The art is in experimenting with this concept. Everyone may have a different approach. So rule one is to keep an open mind and keep the clips simple until you get a feel for this new engagement approach.
If you use these clips as part of your rap, you’ll add more listener presence to your show which will make you sound like you’re a part of your listeners’ conversations. The real difference is that it sounds like your talking with your listeners and not at them. This is the highest form of involvement. As more listeners hear their bits on air, the more they will talk about it with their friends. We all know how important it is to create good word of mouth.
Not all talents will have the production and editing skills required at first. This is an acquired skill that can only be developed with practice. The trick is to edit out the right segments of the clips from the raw conversations and put them in a file order that can be easily accessed and used. This also means proper labelling so you can easily find them.
The best way to begin is to use no more than two voice clips within a live talk break. Script the structure of the bits indicating where the voice grabs will be placed allows the talent to keep the break on track.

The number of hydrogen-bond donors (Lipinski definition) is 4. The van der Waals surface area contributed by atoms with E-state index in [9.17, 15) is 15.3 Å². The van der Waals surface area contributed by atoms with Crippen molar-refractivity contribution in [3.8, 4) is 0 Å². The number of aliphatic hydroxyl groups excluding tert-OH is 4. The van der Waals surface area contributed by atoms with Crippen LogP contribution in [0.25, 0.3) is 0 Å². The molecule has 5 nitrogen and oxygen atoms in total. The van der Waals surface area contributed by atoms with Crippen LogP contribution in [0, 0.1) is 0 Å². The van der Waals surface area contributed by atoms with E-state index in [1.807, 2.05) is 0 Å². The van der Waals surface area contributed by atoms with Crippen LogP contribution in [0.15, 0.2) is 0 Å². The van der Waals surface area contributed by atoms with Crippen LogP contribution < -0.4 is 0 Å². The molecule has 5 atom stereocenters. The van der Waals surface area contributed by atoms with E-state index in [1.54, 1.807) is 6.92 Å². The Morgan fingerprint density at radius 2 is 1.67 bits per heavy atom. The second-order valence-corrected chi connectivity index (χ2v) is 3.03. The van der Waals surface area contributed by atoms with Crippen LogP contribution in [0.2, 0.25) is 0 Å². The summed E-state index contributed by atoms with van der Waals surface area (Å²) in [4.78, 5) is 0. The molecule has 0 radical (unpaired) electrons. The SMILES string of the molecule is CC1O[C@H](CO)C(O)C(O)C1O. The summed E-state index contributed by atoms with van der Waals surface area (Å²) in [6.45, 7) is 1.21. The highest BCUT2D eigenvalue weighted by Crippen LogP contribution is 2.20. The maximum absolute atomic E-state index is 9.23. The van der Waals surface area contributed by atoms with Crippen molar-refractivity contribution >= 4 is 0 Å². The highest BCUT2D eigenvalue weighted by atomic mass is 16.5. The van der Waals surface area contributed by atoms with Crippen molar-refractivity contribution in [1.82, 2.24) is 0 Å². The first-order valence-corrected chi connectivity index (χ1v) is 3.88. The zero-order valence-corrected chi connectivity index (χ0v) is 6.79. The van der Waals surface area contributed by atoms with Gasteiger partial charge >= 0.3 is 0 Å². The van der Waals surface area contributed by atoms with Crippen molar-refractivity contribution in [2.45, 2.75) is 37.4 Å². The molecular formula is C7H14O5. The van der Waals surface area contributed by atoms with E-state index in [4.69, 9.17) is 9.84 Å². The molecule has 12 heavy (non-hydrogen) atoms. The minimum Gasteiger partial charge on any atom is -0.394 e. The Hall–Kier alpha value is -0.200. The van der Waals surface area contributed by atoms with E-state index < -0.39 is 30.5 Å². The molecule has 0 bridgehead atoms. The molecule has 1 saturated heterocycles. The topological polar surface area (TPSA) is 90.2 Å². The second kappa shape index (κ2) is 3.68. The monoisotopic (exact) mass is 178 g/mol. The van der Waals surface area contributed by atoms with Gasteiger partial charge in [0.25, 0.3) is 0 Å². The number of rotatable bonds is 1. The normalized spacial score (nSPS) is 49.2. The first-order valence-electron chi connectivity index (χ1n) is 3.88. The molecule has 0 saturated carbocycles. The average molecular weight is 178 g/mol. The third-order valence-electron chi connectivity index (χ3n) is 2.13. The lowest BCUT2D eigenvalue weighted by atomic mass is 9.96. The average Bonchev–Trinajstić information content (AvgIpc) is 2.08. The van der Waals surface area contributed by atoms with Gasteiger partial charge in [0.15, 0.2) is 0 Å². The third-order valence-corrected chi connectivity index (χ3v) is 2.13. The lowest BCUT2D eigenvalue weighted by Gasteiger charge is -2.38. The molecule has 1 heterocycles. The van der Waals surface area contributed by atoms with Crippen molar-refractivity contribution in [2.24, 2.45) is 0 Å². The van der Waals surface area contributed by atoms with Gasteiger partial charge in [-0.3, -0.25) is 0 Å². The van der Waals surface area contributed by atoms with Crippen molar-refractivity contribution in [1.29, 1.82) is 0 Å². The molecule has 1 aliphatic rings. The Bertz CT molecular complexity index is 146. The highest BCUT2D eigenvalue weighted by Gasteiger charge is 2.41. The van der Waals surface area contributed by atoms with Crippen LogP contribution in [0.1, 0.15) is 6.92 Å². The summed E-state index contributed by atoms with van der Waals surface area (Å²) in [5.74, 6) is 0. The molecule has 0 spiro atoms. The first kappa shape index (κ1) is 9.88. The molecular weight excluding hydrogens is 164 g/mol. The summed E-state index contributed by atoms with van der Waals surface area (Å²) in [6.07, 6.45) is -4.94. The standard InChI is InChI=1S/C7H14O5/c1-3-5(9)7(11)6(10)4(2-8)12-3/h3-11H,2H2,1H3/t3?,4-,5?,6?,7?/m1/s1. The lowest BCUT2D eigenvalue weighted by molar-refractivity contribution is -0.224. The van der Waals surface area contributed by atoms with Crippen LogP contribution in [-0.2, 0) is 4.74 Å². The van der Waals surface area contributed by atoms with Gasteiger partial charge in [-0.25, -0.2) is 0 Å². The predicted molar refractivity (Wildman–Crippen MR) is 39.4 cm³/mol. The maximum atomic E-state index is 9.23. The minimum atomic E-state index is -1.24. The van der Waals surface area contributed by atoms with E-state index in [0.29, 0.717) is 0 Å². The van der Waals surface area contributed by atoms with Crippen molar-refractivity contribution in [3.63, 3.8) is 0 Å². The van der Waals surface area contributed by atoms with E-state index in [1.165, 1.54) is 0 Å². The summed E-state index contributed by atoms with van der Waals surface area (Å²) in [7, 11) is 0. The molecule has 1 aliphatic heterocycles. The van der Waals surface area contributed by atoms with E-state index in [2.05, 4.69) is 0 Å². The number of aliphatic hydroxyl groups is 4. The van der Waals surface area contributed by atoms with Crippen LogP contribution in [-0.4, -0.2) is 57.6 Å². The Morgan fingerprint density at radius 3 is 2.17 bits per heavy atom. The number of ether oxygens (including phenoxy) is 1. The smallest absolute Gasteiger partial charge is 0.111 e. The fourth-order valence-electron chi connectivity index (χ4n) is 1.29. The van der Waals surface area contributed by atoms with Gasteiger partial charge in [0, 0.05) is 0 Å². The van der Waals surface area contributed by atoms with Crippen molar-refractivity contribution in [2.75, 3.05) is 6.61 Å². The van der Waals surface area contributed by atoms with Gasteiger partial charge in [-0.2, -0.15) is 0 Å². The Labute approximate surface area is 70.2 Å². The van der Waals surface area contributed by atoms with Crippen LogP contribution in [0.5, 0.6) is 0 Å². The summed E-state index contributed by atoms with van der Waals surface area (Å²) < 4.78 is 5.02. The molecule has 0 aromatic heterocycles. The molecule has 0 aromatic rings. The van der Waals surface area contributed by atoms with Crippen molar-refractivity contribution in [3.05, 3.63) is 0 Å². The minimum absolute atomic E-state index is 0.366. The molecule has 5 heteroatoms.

Ryan Seacrest and Maura on Virgin Radio Toronto are very skilled at using listener and artist grabs to add engagement to their shows. Listen to them on the net to get a sense of how effective this new engagement can be. Quality of the cuts is also essential.
It’s time to replace some of the station’s cluttered ID’s and production with listener engagement bits. Some stations are over cooked and over produced. Over produced stations have TSL problems because they are too hot and too cluttered.
Let’s talk about how to use this new tactic to develop listener engagement. I believe you need to explore listener engagement as a show priority.
Contact Dave Charles at ByrnesMedia toll free at 1-866-332-1331.
Dave Charles – ByrnesMedia
Always prepare relevant to your audience demographic and psychographic. Psychographic means how your audience feels about the things you talk about. Is it relevant to their lifestyle? How will they emotionally respond to what you say and how you say it?
Beware of trends and fads and how they affect the behaviour of your listeners. Shift happens and talent needs to be aware of these changes. An example of this is how Twitter is now hotter and faster than emails. Twitter broke the Haitian earthquake story before traditional news networks could get there.